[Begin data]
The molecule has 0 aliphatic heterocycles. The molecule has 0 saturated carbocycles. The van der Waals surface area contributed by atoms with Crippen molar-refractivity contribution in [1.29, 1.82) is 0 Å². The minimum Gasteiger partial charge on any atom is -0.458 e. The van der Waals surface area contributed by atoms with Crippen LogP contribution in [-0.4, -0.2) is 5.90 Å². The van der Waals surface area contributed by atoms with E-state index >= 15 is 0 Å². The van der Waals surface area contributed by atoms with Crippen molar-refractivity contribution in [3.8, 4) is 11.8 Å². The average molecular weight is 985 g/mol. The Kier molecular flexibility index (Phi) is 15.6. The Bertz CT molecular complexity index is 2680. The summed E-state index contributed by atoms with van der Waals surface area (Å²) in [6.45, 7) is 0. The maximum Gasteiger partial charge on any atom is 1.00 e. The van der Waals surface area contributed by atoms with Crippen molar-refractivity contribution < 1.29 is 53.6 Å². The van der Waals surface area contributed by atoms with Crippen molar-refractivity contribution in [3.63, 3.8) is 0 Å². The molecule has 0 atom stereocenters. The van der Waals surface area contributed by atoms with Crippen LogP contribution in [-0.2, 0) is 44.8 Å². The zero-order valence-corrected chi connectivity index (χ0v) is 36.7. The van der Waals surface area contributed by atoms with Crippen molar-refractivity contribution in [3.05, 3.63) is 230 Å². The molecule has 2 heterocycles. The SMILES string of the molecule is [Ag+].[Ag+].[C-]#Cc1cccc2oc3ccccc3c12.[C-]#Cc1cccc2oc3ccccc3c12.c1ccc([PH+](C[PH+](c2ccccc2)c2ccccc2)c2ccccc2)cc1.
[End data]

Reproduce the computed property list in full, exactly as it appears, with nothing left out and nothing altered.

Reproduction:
The molecule has 0 aliphatic heterocycles. The molecule has 0 saturated carbocycles. The van der Waals surface area contributed by atoms with Crippen molar-refractivity contribution in [1.29, 1.82) is 0 Å². The minimum Gasteiger partial charge on any atom is -0.458 e. The van der Waals surface area contributed by atoms with Crippen LogP contribution in [-0.4, -0.2) is 5.90 Å². The van der Waals surface area contributed by atoms with E-state index >= 15 is 0 Å². The van der Waals surface area contributed by atoms with Crippen molar-refractivity contribution in [3.8, 4) is 11.8 Å². The average molecular weight is 985 g/mol. The Kier molecular flexibility index (Phi) is 15.6. The Bertz CT molecular complexity index is 2680. The summed E-state index contributed by atoms with van der Waals surface area (Å²) in [6.45, 7) is 0. The maximum Gasteiger partial charge on any atom is 1.00 e. The van der Waals surface area contributed by atoms with Crippen molar-refractivity contribution < 1.29 is 53.6 Å². The van der Waals surface area contributed by atoms with Crippen molar-refractivity contribution in [3.63, 3.8) is 0 Å². The molecule has 0 atom stereocenters. The van der Waals surface area contributed by atoms with Crippen LogP contribution in [-0.2, 0) is 44.8 Å². The zero-order valence-corrected chi connectivity index (χ0v) is 36.7. The van der Waals surface area contributed by atoms with Crippen molar-refractivity contribution in [3.05, 3.63) is 230 Å². The molecule has 2 heterocycles. The SMILES string of the molecule is [Ag+].[Ag+].[C-]#Cc1cccc2oc3ccccc3c12.[C-]#Cc1cccc2oc3ccccc3c12.c1ccc([PH+](C[PH+](c2ccccc2)c2ccccc2)c2ccccc2)cc1.